08/29/2023, 17.54
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Scores of former corruption convicts are running for office in next year’s elections

by Mathias Hariyadi

The campaign to clean up political parties is a failure, “empty words” according to an anti-corruption activist. Dozens of people who spent time in prison for economic and financial offences are on party lists. This has sparked anger and protests among voters. For experts, the prospect of a low turnout is real.

Jakarta (AsiaNews) – In Indonesia as much as in the rest of the world, fame, status, and money are the traits to run for office as parties pick candidates for next year’s presidential, parliamentary, and local elections.

These keys appear to be decisive in captivating voters, drawn to "charismatic" figures or "strong" characters. Yet, some choices have not gone down well with the public, resulting in protests after "scores of former inmates" might go from a bunk in prison to a seat in parliament.

At the heart of the controversy is the presence of dozens of former prisoners, usually convicted for corruption, running for the House of Representatives (lower house of parliament) as well as local councils (provinces, regencies, municipalities).

Recent reports suggest that 52 such candidates have registered for various tickets with the General Election Commission (KPU) in parliamentary elections while another 16 are running in local elections.

“At least 15 former convicts involved in corruption scandals are on the KPU list," reads a statement released today by Indonesian Corruption Watch (ICW), in almost every political party, both nationalist and Islamist.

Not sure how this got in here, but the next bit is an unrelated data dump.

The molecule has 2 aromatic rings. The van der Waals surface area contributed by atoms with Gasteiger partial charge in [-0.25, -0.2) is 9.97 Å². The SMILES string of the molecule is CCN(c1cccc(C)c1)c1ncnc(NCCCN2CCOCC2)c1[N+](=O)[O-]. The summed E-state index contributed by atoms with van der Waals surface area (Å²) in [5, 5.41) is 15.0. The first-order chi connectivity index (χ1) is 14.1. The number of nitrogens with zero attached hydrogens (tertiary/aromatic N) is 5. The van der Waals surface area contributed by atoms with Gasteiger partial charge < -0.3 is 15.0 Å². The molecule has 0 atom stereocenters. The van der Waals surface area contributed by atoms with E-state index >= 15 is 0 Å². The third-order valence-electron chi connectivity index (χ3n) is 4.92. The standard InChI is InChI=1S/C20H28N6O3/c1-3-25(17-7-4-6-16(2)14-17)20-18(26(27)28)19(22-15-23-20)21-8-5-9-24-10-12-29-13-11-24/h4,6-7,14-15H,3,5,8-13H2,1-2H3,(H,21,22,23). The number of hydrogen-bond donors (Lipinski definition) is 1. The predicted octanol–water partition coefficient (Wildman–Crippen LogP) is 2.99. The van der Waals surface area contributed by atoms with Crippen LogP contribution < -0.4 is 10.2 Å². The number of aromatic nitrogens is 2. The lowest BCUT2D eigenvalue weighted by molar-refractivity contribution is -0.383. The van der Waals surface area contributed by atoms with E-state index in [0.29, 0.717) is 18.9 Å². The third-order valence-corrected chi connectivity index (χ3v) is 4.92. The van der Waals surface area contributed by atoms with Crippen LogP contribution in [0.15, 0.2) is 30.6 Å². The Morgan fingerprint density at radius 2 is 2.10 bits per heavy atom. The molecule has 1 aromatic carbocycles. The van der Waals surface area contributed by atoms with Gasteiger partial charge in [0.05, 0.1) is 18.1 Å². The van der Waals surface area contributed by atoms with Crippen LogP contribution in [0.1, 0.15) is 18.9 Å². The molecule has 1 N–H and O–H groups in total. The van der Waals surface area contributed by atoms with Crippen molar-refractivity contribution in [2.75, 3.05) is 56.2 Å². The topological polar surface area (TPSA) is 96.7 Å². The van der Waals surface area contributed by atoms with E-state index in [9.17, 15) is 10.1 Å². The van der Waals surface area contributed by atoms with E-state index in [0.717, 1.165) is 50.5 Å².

For the country, “This represents a serious setback” because, in the past, in 2019 for example, the KPU had made public the names of candidates convicted for economic and financial offences.

This year though, the KPU has not named any former convicts, which "will only reduce voter turnout further,” the ICW bemoans.

Out of 18 parties running in next year's elections, only four will not present ex-convicts, namely the Indonesian People's Wave Party (GELORA), the Indonesian Solidarity Party (PSI), the Nusantara Awakening Party (PKN), and the Crescent Star Party (PBB).

In contrast, the Party of Functional Groups (GOLKAR) has the most with nine, followed by the National Awakening Party (PKB) and the People's Conscience Party (HANURA) with six, while the National Mandate Party (PAN) and the Democratic Party (PD) have four.

Speaking to AsiaNews, Lucius Karus, a former member of the Indonesian Parliament Community Watchdog Forum (FORMAPPI), said that the KPU’s shocking decision means that the elections will not be "clean and credible, nor will the elected assemblies.

"It is really impossible to achieve this goal in the next elections" because too many parties have not taken any serious action against internal corruption.

“This says a lot about the level of effectiveness and credibility of the anti-corruption campaign in political parties, which turns out to be just empty words.”

In the 2019 elections, only the PSI (out of 16 parties) did not present a former convict for office. The result? The PSI was also the only party that failed to elect a single candidate.

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